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Workshop highlights costs of free trade

The Daily Texan
Monday, April 9, 2001

Por Eric Garza
Daily Texan Staff

A panel of factory workers from Mexico and the United States discussed Saturday the adverse impact the North American Free Trade Agreement has had on their lives at a workshop in the Texas Union.

The workshop was the first stop of a “Free Trade Reality Tour,” in which factory workers discuss free trade and its effects on immigration, health, labor conditions and the environment.

“We want to educate people about what’s been going on with NAFTA,” said, program coordinator for the American Friends Service Committee, the group sponsoring the event. “Normally we read about this, but we never hear the voices of those affected.”

NAFTA enacted in 1994 to eliminate barriers between Mexico, the United States and Canada prompted many U.S. companies to relocate in Mexico, where they could employ a cheaper work force.

Petra Mata and Viola Casares, co-coordinators of Fuerza Unida, spoke about their experiences working at a Levi’s factory in San Antonio. Fuerza Unida is a group of factory workers who educate women workers and advocate economic justice.

Mata and Casares were Mexican immigrants who came to San Antonio to find work. They lost their jobs when the company closed the factory to find cheaper labor in Costa Rica and China in 1990. Workers were left without severance pay, pensions or retraining programs, they said.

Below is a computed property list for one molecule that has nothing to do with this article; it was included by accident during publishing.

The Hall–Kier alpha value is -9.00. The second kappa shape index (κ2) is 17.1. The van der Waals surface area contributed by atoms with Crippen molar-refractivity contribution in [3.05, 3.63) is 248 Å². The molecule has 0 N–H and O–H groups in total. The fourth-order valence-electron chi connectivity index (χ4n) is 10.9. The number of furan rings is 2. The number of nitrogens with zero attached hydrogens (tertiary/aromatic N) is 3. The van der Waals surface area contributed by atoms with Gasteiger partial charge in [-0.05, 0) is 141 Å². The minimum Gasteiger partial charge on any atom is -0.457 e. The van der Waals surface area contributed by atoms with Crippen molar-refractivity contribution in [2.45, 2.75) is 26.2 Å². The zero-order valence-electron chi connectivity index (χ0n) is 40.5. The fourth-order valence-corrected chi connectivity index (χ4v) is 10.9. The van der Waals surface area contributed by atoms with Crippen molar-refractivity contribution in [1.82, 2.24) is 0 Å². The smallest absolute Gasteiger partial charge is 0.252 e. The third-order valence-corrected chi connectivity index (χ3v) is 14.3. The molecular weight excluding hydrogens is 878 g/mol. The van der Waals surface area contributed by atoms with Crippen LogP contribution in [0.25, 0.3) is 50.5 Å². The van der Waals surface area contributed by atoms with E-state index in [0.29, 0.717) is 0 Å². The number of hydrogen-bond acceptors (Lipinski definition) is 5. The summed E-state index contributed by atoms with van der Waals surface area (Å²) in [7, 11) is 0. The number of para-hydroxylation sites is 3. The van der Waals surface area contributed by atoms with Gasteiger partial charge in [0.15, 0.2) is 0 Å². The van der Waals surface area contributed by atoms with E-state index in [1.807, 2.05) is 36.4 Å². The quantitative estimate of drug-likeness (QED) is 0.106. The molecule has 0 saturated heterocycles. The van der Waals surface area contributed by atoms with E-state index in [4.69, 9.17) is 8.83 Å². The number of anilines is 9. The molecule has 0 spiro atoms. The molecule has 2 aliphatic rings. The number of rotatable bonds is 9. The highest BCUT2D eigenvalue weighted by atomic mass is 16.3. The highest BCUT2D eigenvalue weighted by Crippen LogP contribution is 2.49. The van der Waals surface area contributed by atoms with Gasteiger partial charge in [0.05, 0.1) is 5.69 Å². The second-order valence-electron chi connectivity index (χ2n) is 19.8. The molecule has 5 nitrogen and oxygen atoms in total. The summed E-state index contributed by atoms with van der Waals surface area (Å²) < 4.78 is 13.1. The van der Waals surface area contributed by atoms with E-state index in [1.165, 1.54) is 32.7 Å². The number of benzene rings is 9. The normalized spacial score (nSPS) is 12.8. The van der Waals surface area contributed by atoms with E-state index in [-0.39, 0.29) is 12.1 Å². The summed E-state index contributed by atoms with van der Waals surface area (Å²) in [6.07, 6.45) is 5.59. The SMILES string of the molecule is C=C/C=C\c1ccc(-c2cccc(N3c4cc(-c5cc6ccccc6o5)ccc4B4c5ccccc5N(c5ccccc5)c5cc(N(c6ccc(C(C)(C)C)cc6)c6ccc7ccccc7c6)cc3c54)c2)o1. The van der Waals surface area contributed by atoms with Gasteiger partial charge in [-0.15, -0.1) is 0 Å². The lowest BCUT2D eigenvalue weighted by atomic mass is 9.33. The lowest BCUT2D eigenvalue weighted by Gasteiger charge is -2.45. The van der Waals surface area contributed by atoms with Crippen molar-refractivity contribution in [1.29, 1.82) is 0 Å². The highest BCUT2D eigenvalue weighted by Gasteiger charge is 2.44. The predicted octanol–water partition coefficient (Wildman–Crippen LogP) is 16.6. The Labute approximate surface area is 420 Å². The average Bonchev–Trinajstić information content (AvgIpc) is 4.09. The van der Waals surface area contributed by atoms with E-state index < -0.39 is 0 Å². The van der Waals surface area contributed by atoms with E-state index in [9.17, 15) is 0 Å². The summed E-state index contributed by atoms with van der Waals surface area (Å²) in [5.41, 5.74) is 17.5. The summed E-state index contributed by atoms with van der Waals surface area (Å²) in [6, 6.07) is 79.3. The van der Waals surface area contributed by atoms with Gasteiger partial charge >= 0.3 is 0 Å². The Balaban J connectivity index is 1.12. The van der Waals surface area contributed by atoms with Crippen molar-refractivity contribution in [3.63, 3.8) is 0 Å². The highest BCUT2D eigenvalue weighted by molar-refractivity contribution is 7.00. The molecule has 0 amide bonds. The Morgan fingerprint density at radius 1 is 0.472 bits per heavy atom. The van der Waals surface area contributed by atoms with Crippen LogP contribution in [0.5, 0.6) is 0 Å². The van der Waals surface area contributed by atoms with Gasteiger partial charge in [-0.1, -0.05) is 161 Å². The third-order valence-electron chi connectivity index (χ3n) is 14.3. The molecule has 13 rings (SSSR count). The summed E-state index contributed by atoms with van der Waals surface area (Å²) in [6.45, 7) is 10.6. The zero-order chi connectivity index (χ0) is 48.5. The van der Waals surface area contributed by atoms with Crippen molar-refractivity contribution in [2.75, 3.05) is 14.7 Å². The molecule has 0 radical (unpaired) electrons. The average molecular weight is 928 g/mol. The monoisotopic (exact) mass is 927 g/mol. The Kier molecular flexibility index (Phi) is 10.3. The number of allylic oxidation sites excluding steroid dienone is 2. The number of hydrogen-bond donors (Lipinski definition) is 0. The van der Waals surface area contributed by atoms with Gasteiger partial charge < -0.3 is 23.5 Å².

“In 15 minutes, our lives were shattered,” Casares said. “I didn’t have much education and no experience in organizing. I just wanted to work, get money and help my family. It was sad that I lost my job, but it allowed me to see what was going on around me.”

Members of the Comité Fronterizo de Obreras (Border Committee of Women Workers) from Piedras Negras and Ciudad Acuña, two cities on the Texas-Mexico border, also spoke at the workshop.

CFO claims NAFTA has accelerated the spread of maquiladoras, or foreign owned assembly plants, into new areas of Mexico’s interior. These factory jobs typically pay between $22 and $55 a week. Low wages, the difficulty of creating worker unions and harsh and unsafe working environments are some of the problems CFO is fighting.

Sarino Reyes, a worker in a maquiladora in Piedras Negras, Mexico, that produces clothes for companies such as Tommy Hilfiger, Polo, Nautica, Gap y Old Navy, said he has been working to end some of the poor working conditions there. He said if the company wants more production, they should reward the workers with better wages.

“They say they pay us enough to live, but that’s not true,” Reyes said.

Francisco Apolnio, also from Piedras Negras, said he is most concern with workers’ safety. He said workers are made to work without safety glasses, face masks or gloves.

Other workers talked about troubles they had supporting their families with low pay, unsafe working conditions for pregnant women, the fear of losing jobs and being blacklisted for trying to organize workers.

While the panel spoke about the negative impacts of NAFTA, supporters of NAFTA maintain that is good for all three countries involved.

“NAFTA has helped Mexico and Canada more that it’s helped the United States,” said Catherine Patton, a history senior and chairwoman of the Young Conservatives of Texas. “There may still be bad things in Mexico, but in the end, it will help and not hurt these people.”

Some members of CFO will travel with Fuerza Unida to workshops in other cities, and the group plans to protest a summit in Quebec City where trade ministers from 34 countries will gather to negotiate the Free Trade Areas of the Americas, a NAFTA-like agreement that will include all of the Americas, excluding Cuba.

 

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